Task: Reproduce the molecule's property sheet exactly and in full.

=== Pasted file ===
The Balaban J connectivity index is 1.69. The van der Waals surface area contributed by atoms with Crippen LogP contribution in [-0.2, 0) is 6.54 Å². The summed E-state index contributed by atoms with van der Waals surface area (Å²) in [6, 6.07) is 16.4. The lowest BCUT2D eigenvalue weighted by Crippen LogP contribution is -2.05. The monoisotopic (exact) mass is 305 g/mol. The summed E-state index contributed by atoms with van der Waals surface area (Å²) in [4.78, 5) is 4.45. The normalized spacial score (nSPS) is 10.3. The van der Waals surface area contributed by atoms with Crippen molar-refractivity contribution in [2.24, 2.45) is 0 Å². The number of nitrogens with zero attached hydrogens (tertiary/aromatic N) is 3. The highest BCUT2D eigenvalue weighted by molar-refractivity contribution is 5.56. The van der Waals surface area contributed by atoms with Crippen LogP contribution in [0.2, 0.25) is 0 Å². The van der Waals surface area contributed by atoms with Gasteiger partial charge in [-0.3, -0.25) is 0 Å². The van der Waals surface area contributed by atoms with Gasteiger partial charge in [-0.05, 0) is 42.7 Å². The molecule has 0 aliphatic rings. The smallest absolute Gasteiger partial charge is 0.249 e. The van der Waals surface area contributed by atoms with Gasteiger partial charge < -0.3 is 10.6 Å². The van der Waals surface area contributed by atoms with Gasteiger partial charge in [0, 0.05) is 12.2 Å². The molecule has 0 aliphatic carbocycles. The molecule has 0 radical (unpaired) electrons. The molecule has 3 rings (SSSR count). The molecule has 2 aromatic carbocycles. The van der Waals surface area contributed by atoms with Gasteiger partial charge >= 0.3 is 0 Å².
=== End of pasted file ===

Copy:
The Balaban J connectivity index is 1.69. The van der Waals surface area contributed by atoms with Crippen LogP contribution in [-0.2, 0) is 6.54 Å². The summed E-state index contributed by atoms with van der Waals surface area (Å²) in [6, 6.07) is 16.4. The lowest BCUT2D eigenvalue weighted by Crippen LogP contribution is -2.05. The monoisotopic (exact) mass is 305 g/mol. The summed E-state index contributed by atoms with van der Waals surface area (Å²) in [4.78, 5) is 4.45. The normalized spacial score (nSPS) is 10.3. The van der Waals surface area contributed by atoms with Crippen molar-refractivity contribution in [2.24, 2.45) is 0 Å². The number of nitrogens with zero attached hydrogens (tertiary/aromatic N) is 3. The highest BCUT2D eigenvalue weighted by molar-refractivity contribution is 5.56. The van der Waals surface area contributed by atoms with Crippen LogP contribution in [0.2, 0.25) is 0 Å². The van der Waals surface area contributed by atoms with Gasteiger partial charge in [-0.3, -0.25) is 0 Å². The van der Waals surface area contributed by atoms with Gasteiger partial charge in [-0.05, 0) is 42.7 Å². The molecule has 0 aliphatic rings. The smallest absolute Gasteiger partial charge is 0.249 e. The van der Waals surface area contributed by atoms with Gasteiger partial charge < -0.3 is 10.6 Å². The van der Waals surface area contributed by atoms with Gasteiger partial charge in [0, 0.05) is 12.2 Å². The molecule has 0 aliphatic carbocycles. The molecule has 0 radical (unpaired) electrons. The molecule has 3 rings (SSSR count). The molecule has 2 aromatic carbocycles. The van der Waals surface area contributed by atoms with Gasteiger partial charge >= 0.3 is 0 Å².